off the high board

I just got back from a weekend in Morocco (mixed feelings there: a) how amazing is it to be able to go to Morocco for the weekend?? b) only a weekend? really?) and I am absolutely dying to go back. Spain isn't exactly known for it's cuisine (though it has it's specialties), so I was in heaven in Morocco. We arrived really late on Thursday to our riad and were welcomed with a "half dinner," which in reality was an incredible authentic feast with Moroccan fava bean salad, bread, tajine, and for desert fresh orange slices covered in cinnamon.
But the very best was a dinner at a restaraunt just by the Blue Gate, called La Kasbah, which had various terraces that overlooked the entrance to the medina. There, for next to nothing, I was served a delicious Moroccan soup (kind of like gazpacho, only hot and with different spices) and the most amazing chicken tajine I have ever tasted, with plumbs, almonds, caramelized onions, cinnamon, and I don't know what else (but I'm determined to figure it out and reproduce it somehow). Followed of course by sweet mint tea, pastries, and, once again, the fresh oranges and cinnamon. Now, back in Spain, I am dreaming of those meals...The trip (well, not so much the trip as the journey to and from) was a long one, but by no means lacking in poetry and scenery. On the six hour train ride between Tangier and Fes, we passed groups of men by the side of the road, sitting in the shade below trees, selling beautiful oranges from crates. A blue van passed once that was completely filled almost to the roof with oranges. We passed enormous trucks carrying loads of bamboo, followed closely by groups of boys running behind to pull sticks out to play with. There was a couple standing by their broken motorbike on the side of the road, the woman covered completely, except for her eyes. The countryside was also striking, covered in fields with cattle, goats, sheep...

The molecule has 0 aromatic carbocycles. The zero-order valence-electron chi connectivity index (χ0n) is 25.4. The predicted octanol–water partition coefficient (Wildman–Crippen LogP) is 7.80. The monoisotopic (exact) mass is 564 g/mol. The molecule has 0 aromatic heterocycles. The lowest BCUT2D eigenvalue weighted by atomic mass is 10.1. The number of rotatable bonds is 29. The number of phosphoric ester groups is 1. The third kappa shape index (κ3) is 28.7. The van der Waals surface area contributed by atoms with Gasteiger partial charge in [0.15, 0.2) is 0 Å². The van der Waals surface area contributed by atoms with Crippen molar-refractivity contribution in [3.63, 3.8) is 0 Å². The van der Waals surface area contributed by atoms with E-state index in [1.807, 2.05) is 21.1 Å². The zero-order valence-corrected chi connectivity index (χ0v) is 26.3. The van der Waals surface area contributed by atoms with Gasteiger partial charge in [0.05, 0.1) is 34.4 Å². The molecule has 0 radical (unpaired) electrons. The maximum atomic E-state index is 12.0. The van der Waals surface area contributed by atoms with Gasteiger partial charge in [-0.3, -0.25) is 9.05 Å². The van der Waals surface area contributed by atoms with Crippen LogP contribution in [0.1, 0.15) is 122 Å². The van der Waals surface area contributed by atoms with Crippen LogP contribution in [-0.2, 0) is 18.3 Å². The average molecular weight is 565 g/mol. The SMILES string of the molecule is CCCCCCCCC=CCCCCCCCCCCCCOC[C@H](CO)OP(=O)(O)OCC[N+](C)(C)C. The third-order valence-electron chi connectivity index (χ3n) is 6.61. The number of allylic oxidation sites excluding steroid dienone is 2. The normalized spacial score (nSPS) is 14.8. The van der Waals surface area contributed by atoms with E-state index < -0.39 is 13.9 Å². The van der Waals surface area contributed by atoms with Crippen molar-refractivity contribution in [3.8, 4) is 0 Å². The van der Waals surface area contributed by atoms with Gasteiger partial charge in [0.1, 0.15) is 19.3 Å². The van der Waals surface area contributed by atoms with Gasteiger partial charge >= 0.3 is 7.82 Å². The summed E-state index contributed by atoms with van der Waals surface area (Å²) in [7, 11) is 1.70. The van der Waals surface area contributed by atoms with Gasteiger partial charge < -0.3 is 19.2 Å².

I've decided to start this blog as a way to (theoretically) collect and organize my thoughts. In the past it's always been a struggle for me to keep a notebook regularly and my thoughts seem to pass through my mind only to disappear into...emptiness, I guess, or wherever it is that forgotten thoughts go. Writing for me always turns out to be something more spasmodic - kind of like a lot of things in my life. With a sudden burst of drive and inspiration, I find myself buying a new moleskin (after all, aren't they the most tasteful, little mass-produced notebooks?), and I will write and draw and collect little scraps to (someday) paste in... I really have hte very best intentions. But within a few days, or if I'm lucky a week, that wind of inspiration turns out to have been just a gust and I am left with (yet another) mostly blank notebook, staring at me dejectedly from beneath some pile of clippings that I had originally meant to paste in. I wish I could say this weren't all true, but unfortunately it is. I'm also not going to even try to pretend that I think this is a "better alternative," because I really don't. But maybe for now it will work...

I really only just discovered this impressive world of blogs when I came to the south of Spain and needed a more efficient and practical way of keeping my friends and my family updated (not only am I still alive, but here are some photographs to prove it). In starting my travel blog, I fell upon several others that seemed to have inspired me once again (thank you, thank you!). But the travel blog did not seem like necessarily the appropriate place for my "other," travel-unrelated thoughts. So here we are... and though it seems strange to me to just jump right in, I suppose that's what I will do.